January 2, 2015. That’s five years ago, but I’ll never forget being told I had cancer.
I immediately got light-headed and felt like I was going to pass out. I always thought people fainting from receiving bad news was an exaggeration in movies and TV shows, but there I was, suddenly covered in a cold sweat over every inch of my suddenly cancerous body.
My wife of almost 4 months put her arm around me for support–a posture she would maintain physically, emotionally and psychologically for the next six months, as we celebrated our first married Valentine’s Day in a hospital room and marched together through six long months of chemotherapy.
Hodgkin’s Lymphoma is the good kind of cancer, a fact I am forever grateful for, especially as I look back on the experience now and await the all clear “cured” status of five years’ remission this summer. But cancer is cancer and chemo is chemo. It was devastating and difficult, while simultaneously sanctifying and transformative. I’m a survivor now, and I claim that title with a cocktail of pride and humility at the company it puts me in.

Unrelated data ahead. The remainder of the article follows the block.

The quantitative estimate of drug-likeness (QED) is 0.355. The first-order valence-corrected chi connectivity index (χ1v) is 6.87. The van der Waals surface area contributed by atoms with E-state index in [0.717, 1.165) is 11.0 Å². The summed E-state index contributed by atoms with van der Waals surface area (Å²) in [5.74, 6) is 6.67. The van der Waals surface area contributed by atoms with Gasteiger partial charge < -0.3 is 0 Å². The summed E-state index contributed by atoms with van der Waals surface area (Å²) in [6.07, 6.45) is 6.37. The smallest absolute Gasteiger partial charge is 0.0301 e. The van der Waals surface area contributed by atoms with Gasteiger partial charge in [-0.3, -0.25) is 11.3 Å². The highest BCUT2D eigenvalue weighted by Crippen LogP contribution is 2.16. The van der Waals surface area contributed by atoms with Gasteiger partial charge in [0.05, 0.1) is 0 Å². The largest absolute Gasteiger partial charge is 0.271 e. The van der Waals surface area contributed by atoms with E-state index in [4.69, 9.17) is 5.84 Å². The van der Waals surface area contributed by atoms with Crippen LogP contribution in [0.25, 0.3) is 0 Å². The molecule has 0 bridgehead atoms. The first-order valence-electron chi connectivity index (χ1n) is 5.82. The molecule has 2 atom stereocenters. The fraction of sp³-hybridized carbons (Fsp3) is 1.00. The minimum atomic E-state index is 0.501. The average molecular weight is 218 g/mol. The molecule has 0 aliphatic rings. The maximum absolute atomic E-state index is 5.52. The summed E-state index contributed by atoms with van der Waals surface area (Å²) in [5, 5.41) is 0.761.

How will I talk about this experience with my kids? How will I explain to them the love that I felt from family, friends and strangers who supported me from near and far, in physical and metaphysical ways? I want them to understand the importance of being there for people when life is unexpectedly turned upside down, even if being there just means sending a text message or a card. I want them to understand the real and awesome power of prayer. I want them to believe that bad things can be used to illuminate the best things, and that God is present in all of it. I want them to understand that I believe I was spared from this disease so that they could be born, and so that I would be prepared to be a better father for them.
I want them to know that I am grateful for this experience in ways that I never would have thought remotely possible as I sat in a sterile examination room and almost hit the deck at the news of my diagnosis.
I’m not who I was before I had cancer, and I never will be again. In most of the ways that matter, I believe that’s a good thing.
Please say a prayer tonight for everyone who is battling cancer, those who have conquered it and those who died bravely in the fight. Say another prayer for all the heroic caretakers of cancer patients. If you know someone currently battling the disease, please send them a message of support right now. You don’t know how much it will mean to them, but I do.